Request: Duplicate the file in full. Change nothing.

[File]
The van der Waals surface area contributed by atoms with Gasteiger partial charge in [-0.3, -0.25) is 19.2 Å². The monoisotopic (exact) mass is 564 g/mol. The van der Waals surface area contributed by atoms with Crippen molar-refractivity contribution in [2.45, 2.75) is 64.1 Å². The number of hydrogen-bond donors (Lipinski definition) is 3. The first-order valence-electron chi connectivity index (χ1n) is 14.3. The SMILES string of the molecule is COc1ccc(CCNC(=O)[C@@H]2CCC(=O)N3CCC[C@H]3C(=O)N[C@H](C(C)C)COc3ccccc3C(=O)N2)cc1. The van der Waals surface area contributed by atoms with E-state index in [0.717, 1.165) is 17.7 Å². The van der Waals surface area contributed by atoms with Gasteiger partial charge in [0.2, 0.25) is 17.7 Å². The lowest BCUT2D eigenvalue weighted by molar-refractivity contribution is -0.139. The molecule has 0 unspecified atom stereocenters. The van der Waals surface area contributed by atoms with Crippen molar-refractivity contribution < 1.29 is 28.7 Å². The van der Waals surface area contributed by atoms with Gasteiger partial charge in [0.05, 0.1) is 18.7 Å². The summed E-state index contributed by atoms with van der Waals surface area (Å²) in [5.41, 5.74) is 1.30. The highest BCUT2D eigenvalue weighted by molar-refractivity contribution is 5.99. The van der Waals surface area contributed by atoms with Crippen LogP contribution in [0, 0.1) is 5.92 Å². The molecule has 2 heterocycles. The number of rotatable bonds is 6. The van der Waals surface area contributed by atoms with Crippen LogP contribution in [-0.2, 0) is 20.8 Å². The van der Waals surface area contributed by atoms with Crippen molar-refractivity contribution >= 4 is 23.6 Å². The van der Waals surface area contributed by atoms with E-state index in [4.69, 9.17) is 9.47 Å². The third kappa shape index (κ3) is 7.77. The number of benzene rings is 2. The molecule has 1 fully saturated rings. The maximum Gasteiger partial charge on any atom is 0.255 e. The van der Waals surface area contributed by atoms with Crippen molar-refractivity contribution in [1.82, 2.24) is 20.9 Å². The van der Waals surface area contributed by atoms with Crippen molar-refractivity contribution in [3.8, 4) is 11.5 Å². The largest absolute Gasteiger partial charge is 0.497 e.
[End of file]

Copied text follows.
The van der Waals surface area contributed by atoms with Gasteiger partial charge in [-0.3, -0.25) is 19.2 Å². The monoisotopic (exact) mass is 564 g/mol. The van der Waals surface area contributed by atoms with Crippen molar-refractivity contribution in [2.45, 2.75) is 64.1 Å². The number of hydrogen-bond donors (Lipinski definition) is 3. The first-order valence-electron chi connectivity index (χ1n) is 14.3. The SMILES string of the molecule is COc1ccc(CCNC(=O)[C@@H]2CCC(=O)N3CCC[C@H]3C(=O)N[C@H](C(C)C)COc3ccccc3C(=O)N2)cc1. The van der Waals surface area contributed by atoms with E-state index in [0.717, 1.165) is 17.7 Å². The van der Waals surface area contributed by atoms with Gasteiger partial charge in [0.2, 0.25) is 17.7 Å². The lowest BCUT2D eigenvalue weighted by molar-refractivity contribution is -0.139. The molecule has 0 unspecified atom stereocenters. The van der Waals surface area contributed by atoms with Crippen molar-refractivity contribution < 1.29 is 28.7 Å². The van der Waals surface area contributed by atoms with Gasteiger partial charge in [0.05, 0.1) is 18.7 Å². The summed E-state index contributed by atoms with van der Waals surface area (Å²) in [5.41, 5.74) is 1.30. The highest BCUT2D eigenvalue weighted by molar-refractivity contribution is 5.99. The van der Waals surface area contributed by atoms with Crippen LogP contribution in [0, 0.1) is 5.92 Å². The molecule has 2 heterocycles. The number of rotatable bonds is 6. The van der Waals surface area contributed by atoms with Crippen LogP contribution in [-0.2, 0) is 20.8 Å². The van der Waals surface area contributed by atoms with Crippen molar-refractivity contribution >= 4 is 23.6 Å². The van der Waals surface area contributed by atoms with E-state index in [4.69, 9.17) is 9.47 Å². The third kappa shape index (κ3) is 7.77. The number of benzene rings is 2. The molecule has 1 fully saturated rings. The maximum Gasteiger partial charge on any atom is 0.255 e. The van der Waals surface area contributed by atoms with Crippen molar-refractivity contribution in [1.82, 2.24) is 20.9 Å². The van der Waals surface area contributed by atoms with Crippen molar-refractivity contribution in [3.8, 4) is 11.5 Å². The largest absolute Gasteiger partial charge is 0.497 e.